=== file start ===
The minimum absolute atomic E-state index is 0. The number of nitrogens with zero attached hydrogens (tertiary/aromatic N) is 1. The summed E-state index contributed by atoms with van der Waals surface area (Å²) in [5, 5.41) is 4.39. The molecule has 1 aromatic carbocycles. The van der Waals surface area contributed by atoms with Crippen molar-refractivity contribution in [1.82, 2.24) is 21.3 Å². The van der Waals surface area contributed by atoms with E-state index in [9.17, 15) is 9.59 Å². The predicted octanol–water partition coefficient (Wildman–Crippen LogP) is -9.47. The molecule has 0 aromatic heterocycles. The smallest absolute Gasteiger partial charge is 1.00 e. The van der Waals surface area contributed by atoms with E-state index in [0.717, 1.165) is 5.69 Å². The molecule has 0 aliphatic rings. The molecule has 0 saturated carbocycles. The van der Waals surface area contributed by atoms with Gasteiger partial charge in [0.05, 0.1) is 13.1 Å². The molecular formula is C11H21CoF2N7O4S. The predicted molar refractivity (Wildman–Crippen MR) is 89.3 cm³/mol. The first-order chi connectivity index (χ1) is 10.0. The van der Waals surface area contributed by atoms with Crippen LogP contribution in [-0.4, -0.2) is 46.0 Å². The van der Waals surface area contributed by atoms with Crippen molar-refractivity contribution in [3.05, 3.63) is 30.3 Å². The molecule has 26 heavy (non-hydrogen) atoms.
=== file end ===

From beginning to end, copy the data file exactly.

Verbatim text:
The minimum absolute atomic E-state index is 0. The number of nitrogens with zero attached hydrogens (tertiary/aromatic N) is 1. The summed E-state index contributed by atoms with van der Waals surface area (Å²) in [5, 5.41) is 4.39. The molecule has 1 aromatic carbocycles. The van der Waals surface area contributed by atoms with Crippen molar-refractivity contribution in [1.82, 2.24) is 21.3 Å². The van der Waals surface area contributed by atoms with E-state index in [9.17, 15) is 9.59 Å². The predicted octanol–water partition coefficient (Wildman–Crippen LogP) is -9.47. The molecule has 0 aromatic heterocycles. The smallest absolute Gasteiger partial charge is 1.00 e. The van der Waals surface area contributed by atoms with E-state index in [0.717, 1.165) is 5.69 Å². The molecule has 0 aliphatic rings. The molecule has 0 saturated carbocycles. The van der Waals surface area contributed by atoms with Gasteiger partial charge in [0.05, 0.1) is 13.1 Å². The molecular formula is C11H21CoF2N7O4S. The predicted molar refractivity (Wildman–Crippen MR) is 89.3 cm³/mol. The first-order chi connectivity index (χ1) is 10.0. The van der Waals surface area contributed by atoms with Crippen LogP contribution in [-0.4, -0.2) is 46.0 Å². The van der Waals surface area contributed by atoms with Crippen molar-refractivity contribution in [3.05, 3.63) is 30.3 Å². The molecule has 26 heavy (non-hydrogen) atoms.